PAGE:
Printing tissue with enough vascular and scaffold support to replace organs using an in-vivo method is still 15 or more years away, Warren said. In the maintime, Sanofi Pasteur has, he said, successfully created a mock-up of one vascular system.
The company reproduced a lymph node using artificial substrates. Actual lymph nodes are an important part of the body's immune system, filtering out foreign particles and even cancer cells.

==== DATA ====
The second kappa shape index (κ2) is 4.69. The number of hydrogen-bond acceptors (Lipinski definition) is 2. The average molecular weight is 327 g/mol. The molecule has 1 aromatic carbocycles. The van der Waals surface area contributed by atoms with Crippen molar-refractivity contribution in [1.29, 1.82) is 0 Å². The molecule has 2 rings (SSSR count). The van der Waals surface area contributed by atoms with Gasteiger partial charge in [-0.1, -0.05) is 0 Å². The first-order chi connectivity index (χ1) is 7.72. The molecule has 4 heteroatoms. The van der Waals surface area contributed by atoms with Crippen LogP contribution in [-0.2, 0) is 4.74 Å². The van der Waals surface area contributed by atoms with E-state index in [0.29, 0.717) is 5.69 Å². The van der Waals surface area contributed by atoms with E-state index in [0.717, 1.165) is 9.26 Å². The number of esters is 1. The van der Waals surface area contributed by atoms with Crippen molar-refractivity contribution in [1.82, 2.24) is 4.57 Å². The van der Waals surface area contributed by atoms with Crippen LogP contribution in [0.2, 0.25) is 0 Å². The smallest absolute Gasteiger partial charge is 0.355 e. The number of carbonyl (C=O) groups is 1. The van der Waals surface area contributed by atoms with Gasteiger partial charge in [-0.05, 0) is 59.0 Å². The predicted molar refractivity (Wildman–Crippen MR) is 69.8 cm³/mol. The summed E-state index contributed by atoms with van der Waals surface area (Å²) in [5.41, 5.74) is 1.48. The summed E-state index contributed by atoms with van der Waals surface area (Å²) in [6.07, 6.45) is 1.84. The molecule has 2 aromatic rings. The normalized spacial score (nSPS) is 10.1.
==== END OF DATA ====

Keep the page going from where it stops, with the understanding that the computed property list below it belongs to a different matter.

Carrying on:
Being able to reproduce a lymph node artificially means the company has conquered the ability to map out the system; now it needs to apply living cells to that, Warren said.
Bioprinting systems of the future should be focused on combining many processes in a similar way to how some computer systems combine many technologies into one.
"I think with bioprinting in 20-plus years, we'll see the same thing where we have all these tools and all these instruments and minimally invasive surgery with a simple bioprinting tool," Warren said. "It's really about taking multiple things and integrating them all into one."
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